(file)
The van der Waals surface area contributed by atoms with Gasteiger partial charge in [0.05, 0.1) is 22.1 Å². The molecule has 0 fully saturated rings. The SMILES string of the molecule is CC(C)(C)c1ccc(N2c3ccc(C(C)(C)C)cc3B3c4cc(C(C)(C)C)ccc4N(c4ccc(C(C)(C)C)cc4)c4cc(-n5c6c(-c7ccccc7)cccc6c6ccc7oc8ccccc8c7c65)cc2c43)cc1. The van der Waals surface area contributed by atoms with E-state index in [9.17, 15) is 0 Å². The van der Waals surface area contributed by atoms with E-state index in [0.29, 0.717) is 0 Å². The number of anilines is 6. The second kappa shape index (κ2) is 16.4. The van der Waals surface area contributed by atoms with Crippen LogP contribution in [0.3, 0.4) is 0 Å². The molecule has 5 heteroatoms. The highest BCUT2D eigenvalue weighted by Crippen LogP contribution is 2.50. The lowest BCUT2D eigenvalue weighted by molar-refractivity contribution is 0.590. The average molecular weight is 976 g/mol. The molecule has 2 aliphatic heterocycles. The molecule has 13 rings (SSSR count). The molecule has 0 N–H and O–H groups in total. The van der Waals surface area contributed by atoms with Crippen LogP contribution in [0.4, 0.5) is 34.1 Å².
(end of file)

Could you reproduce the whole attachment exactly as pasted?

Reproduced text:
The van der Waals surface area contributed by atoms with Gasteiger partial charge in [0.05, 0.1) is 22.1 Å². The molecule has 0 fully saturated rings. The SMILES string of the molecule is CC(C)(C)c1ccc(N2c3ccc(C(C)(C)C)cc3B3c4cc(C(C)(C)C)ccc4N(c4ccc(C(C)(C)C)cc4)c4cc(-n5c6c(-c7ccccc7)cccc6c6ccc7oc8ccccc8c7c65)cc2c43)cc1. The van der Waals surface area contributed by atoms with E-state index in [9.17, 15) is 0 Å². The van der Waals surface area contributed by atoms with E-state index in [0.29, 0.717) is 0 Å². The number of anilines is 6. The second kappa shape index (κ2) is 16.4. The van der Waals surface area contributed by atoms with Crippen LogP contribution in [0.3, 0.4) is 0 Å². The molecule has 5 heteroatoms. The highest BCUT2D eigenvalue weighted by Crippen LogP contribution is 2.50. The lowest BCUT2D eigenvalue weighted by molar-refractivity contribution is 0.590. The average molecular weight is 976 g/mol. The molecule has 2 aliphatic heterocycles. The molecule has 13 rings (SSSR count). The molecule has 0 N–H and O–H groups in total. The van der Waals surface area contributed by atoms with Crippen LogP contribution in [0.4, 0.5) is 34.1 Å².